Richard Pousette-Dart opening at Pace Gallery
November 7, 2014 through January 10, 2015
is pleased to present its first exhibition of work by Richard
Pousette-Dart. The exhibition will feature twelve paintings and ten
works on paper examining the artist's use of geometric imagery from the
late 1960s through the mid-1980s. To accompany the exhibition, Pace will
publish a catalogue featuring a new essay by critic Alex Bacon,
quotations from the artist's notebooks and excerpts of scholarly texts
by Robert Hobbs, Sam Hunter, Carter Ratcliff, Barbara Rose, Philip
Rylands, Martica Sawin, Lowery Stokes Sims and Robert Storr.
The exhibition focuses on this period of Pousette-Dart's work and attests to his lifelong and unflinching belief in art as a vital force of life. He wrote of his art as "a quest for reality; not the obvious surface reality of outer forms but the related continuing realities of all the sights and sounds, sensations, dreams, memories...the intuitive visions that are part of the daily life of all of us."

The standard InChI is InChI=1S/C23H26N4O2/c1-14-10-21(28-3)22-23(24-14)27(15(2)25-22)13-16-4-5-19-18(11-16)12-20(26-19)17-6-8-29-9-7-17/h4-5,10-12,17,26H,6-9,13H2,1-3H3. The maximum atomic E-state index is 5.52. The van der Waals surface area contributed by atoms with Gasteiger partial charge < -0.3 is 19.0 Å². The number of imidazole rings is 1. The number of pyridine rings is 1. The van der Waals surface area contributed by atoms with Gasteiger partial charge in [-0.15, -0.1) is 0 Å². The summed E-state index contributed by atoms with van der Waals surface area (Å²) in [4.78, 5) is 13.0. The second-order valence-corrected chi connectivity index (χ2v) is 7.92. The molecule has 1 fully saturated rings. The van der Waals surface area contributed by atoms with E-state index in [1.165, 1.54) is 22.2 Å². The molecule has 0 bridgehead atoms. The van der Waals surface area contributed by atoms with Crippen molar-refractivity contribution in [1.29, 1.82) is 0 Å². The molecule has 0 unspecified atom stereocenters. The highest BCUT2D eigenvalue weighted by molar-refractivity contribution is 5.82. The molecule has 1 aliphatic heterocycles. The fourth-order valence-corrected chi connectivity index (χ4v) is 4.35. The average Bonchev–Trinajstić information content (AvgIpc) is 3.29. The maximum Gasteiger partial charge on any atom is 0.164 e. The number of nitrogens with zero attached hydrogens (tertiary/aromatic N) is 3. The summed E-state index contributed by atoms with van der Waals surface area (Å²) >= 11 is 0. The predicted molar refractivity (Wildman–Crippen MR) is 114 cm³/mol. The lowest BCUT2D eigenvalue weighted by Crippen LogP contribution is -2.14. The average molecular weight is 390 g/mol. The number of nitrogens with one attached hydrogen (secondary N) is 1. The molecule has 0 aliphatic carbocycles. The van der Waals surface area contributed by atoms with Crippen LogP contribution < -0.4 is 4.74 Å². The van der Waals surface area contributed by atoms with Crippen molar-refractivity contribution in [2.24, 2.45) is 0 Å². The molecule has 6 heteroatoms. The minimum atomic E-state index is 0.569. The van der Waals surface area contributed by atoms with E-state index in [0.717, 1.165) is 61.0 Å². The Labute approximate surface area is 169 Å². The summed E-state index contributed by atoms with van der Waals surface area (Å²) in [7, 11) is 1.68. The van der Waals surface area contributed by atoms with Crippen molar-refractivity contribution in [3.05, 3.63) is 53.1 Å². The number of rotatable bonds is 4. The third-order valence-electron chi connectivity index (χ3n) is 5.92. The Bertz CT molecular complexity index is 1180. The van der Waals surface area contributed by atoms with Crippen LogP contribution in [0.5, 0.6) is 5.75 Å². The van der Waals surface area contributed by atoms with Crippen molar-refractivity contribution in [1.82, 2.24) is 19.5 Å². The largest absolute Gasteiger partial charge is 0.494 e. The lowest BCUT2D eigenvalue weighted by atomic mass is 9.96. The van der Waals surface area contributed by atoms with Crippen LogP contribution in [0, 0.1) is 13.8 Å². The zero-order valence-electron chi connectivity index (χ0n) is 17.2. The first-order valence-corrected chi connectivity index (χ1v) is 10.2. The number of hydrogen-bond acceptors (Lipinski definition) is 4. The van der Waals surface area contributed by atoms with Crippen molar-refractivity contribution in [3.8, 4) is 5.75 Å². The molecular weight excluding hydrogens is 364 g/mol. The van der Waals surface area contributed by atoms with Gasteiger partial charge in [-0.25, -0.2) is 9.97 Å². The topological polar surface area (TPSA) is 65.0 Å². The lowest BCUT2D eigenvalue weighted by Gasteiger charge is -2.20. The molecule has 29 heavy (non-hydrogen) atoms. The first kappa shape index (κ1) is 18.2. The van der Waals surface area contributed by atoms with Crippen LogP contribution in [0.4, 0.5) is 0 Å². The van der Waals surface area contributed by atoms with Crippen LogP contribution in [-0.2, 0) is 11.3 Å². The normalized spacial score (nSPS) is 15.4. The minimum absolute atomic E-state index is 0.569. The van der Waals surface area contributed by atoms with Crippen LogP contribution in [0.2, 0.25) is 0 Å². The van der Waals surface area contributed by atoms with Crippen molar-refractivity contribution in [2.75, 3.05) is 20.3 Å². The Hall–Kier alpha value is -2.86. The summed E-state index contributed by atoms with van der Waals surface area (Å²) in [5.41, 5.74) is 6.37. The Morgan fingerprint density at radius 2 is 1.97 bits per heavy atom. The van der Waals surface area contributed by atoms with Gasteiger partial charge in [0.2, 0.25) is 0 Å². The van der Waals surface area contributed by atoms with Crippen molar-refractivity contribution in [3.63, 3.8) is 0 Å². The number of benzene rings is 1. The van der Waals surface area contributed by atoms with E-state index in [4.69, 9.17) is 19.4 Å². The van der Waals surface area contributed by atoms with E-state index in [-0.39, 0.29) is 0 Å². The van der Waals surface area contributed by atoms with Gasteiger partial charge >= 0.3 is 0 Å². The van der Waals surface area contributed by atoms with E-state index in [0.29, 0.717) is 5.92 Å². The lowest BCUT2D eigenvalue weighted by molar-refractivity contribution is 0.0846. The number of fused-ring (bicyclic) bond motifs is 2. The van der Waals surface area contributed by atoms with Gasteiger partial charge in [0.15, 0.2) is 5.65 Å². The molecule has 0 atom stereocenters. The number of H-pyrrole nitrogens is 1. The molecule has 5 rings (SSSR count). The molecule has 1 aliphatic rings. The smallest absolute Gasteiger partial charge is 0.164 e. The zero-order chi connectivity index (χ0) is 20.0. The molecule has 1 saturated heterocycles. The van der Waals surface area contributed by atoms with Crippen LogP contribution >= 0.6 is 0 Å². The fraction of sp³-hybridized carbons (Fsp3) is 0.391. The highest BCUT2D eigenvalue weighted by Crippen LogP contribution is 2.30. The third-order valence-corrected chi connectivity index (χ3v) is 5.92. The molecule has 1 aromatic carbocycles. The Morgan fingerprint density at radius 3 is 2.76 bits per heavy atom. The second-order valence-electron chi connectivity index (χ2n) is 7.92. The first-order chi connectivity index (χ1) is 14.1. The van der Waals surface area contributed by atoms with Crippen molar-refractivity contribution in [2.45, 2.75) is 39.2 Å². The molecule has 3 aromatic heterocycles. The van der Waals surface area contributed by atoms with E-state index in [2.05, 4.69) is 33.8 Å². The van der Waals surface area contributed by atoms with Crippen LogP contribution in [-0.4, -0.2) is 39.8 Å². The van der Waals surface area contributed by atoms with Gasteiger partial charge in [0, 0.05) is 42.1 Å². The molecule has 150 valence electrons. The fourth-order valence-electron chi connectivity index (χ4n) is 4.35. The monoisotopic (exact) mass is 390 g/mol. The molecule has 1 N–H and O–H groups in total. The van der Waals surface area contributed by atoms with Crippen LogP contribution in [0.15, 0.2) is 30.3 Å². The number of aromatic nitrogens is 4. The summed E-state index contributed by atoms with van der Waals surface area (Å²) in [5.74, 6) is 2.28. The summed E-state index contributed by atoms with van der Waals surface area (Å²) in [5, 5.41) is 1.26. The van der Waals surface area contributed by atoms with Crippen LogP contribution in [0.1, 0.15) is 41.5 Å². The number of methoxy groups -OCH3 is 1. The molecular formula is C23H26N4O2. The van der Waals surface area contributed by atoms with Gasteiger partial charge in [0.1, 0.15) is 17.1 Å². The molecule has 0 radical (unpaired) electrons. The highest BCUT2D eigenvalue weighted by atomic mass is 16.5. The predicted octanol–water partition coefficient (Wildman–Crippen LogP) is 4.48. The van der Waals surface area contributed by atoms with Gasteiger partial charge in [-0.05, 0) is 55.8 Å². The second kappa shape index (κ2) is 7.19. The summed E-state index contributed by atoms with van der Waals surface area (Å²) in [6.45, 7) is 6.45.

The exhibition explores Pousette-Dart's use of geometric imagery, in particular the rectangle and the circle, which he believed to be universal symbols of cosmic forces. Pousette-Dart applied his paint in impasto points, creating thick layers over several applications. This technique rendered his forms with a "dynamic edge of creation" or "trembling edge of awareness." "In Pousette-Dart's mind the edge is more than the formal fact of the separation between forms within a painting," wrote Lowery Stokes Sims. "It is a metaphor for the boundaries, the fragile point of balance, between opposites, which are mutable and in constant flux."
The constellation of gestures in Pousette-Dart's paintings—what he called presences—generated what he viewed as the works' transcendental potential. "Art reveals the significant life, beauty of all forms—it uplifts, transforms it into the exalted realm of reality wherein its pure contemplative poetic being takes place—wherein art's transcendental language of form, spirit, harmony means one universal eternal presence," he wrote.
The exhibition will be on view at Pace Gallery, 510 West 25th Street, New York, NY from November 7, 2014 through January 10, 2015.